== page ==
A 3D printing method that can create soft materials that undergo elaborate, rapid and reversible transformations when a magnetic field is applied is reported in Nature this week. The technique can program materials to perform various useful movements, including rolling, jumping and grasping objects.
Soft materials, which change shape in response to stimuli such as heat, light or magnetic fields, have potential in many applications from flexible electronics and soft robotics to biomedical challenges such as drug delivery and tissue engineering. For medical applications, where materials would operate in closed spaces and need to be controlled remotely, magnetic fields offer a promising activation stimulus. However, current fabrication methods permit only simple shape changes.
Xuanhe Zhao and colleagues present a technique for printing soft, magnetically activated materials that transform within a fraction of a second. The fabrication process embeds ferromagnetic microparticles within a silicone rubber matrix. By controlling the alignment of the microparticles by magnetizing the printer nozzle, the authors are able to program different regions of the printed materials to undergo specific transformations in a magnetic field. For example, the materials can switch between different, static shapes or morph dynamically in response to changing magnetic fields. Being elastic, the materials revert to their original pattern when the magnetic field is removed.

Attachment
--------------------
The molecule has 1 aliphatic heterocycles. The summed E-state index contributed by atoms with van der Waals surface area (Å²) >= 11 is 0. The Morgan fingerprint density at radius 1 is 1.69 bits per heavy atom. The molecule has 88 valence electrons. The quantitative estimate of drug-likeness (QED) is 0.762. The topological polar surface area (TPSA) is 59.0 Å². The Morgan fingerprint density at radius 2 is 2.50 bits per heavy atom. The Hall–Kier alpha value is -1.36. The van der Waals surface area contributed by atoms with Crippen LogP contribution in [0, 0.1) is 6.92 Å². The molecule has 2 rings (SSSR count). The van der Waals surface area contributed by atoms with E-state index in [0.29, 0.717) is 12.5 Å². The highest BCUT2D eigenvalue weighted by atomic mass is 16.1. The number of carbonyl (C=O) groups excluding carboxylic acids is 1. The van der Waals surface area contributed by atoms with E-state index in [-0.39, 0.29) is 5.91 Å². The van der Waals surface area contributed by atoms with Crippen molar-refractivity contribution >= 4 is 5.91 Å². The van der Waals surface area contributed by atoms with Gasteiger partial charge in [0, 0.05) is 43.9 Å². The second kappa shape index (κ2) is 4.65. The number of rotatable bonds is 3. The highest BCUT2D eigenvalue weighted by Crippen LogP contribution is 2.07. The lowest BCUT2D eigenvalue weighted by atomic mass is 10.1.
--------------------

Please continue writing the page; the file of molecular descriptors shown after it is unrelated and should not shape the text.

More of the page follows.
The authors demonstrate their technique by printing a six-legged soft robot. By applying different magnetic fields, the robot can be made to crawl along, roll over, carry medicines in the form of pills and even catch and release a falling object. A second design can be made to leap 12 centimetres horizontally by first applying a magnetic field in one direction to collapse the structure, then the other to release it.
Please note that there will be an accompanying Nature Video about this research, which is now on the Nature Research press site.
The Sun’s magnetic field in the laboratoryNature Physics